If you're in the process of a divorce, and you have children, you want what's best for them. That's why the custody arrangements are so important. Unless the other parent is abusive – or there are other extenuating circumstances that will interfere with their ability to properly care for your children, you want them to continue having a loving and close relationship after the divorce. That's why it's so important that you avoid doing anything that might be considered parental alienation – which occurs when one parent attempts to undermine the relationship between the children and the other parent. Here are four simple steps you can take to help avoid parental alienation.
Speak Well of the Other Parent
When it comes to divorce, you might have negative feelings about your spouse. However, you should avoid passing those negative feelings on to your children. When your children hear you speaking negatively about their other parent, it can cause them to begin having the same feelings. To avoid parental alienation, be sure to speak well of the other parent while your children are around.
Ensure Access to Visitation
After a divorce, your children are going to see their other parent less often. That can be difficult on both them and the non-custodial parent. To make sure that your children have time to spend with their other parent, and to avoid interference that could undermine their relationship, it's important that you ensure access to visitation. Maintain the visitation schedule as often as possible. Avoid canceling scheduled visits, unless sickness or other emergency situations arise.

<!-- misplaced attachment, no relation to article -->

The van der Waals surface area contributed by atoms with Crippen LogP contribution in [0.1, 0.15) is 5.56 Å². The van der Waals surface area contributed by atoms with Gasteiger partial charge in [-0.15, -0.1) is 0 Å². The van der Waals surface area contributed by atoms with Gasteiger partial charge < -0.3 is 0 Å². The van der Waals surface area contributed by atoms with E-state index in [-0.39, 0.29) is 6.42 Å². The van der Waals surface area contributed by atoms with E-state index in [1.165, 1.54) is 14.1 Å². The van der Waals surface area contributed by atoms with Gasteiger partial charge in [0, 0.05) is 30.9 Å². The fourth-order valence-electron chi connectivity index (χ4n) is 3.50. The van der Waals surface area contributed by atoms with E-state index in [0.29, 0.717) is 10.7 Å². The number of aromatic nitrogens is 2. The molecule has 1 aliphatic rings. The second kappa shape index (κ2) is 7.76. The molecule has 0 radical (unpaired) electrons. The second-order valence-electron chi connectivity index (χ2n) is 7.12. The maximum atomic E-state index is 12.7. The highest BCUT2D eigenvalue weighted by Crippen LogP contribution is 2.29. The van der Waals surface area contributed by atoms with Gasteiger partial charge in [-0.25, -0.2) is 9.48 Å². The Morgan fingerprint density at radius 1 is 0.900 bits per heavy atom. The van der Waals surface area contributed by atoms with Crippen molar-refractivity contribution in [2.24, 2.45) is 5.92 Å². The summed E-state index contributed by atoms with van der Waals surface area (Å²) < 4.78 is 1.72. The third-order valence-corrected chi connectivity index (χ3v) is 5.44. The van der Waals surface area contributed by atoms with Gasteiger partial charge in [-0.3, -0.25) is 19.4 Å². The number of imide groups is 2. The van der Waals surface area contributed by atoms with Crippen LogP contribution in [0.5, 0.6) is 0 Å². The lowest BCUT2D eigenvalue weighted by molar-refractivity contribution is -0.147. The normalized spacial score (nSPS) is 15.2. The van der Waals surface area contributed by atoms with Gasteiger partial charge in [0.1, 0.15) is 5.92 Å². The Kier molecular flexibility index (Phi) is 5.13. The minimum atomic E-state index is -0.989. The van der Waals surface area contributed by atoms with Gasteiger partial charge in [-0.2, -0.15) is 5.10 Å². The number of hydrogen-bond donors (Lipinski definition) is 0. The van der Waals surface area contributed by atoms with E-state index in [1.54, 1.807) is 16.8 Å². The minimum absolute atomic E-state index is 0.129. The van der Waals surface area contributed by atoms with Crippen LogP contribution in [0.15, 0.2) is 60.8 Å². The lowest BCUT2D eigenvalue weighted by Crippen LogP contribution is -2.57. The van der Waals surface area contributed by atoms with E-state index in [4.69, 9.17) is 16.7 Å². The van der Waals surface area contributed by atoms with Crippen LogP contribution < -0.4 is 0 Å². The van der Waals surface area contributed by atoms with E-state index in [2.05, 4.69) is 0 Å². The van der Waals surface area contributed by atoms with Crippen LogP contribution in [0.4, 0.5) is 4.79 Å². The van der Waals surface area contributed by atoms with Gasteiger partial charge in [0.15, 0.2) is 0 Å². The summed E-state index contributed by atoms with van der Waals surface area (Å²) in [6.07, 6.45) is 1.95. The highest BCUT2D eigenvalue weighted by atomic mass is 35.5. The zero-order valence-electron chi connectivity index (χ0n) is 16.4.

Encourage Open Communication
Your children need to have a loving relationship with both of their parents, even after a divorce. However, children often feel afraid to voice their feelings for the other parent. To avoid parental alienation, encourage open communication. Create an environment where your children feel safe talking about the other parent, including fun activities they might have enjoyed during a visit.
Extend Family Invitations
You may be divorced, but your children aren't. That means your children will continue to want their other parent to attend activities with them – including school functions and sporting events. To help your child maintain a strong relationship with their other parent, be sure to continue extending family invitations. For instance, if your children are involved in a school play or sporting event, invite the other parent to attend. Better yet-- have your children extend the invitation.
Now that you're going through a divorce, you want to do everything you can to encourage a continued relationship between your children and their non-custodial parent. Use the information provided here to avoid parental alienation. For help concerning your divorce and custody issues, be sure to speak to your attorney.
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20 May 2017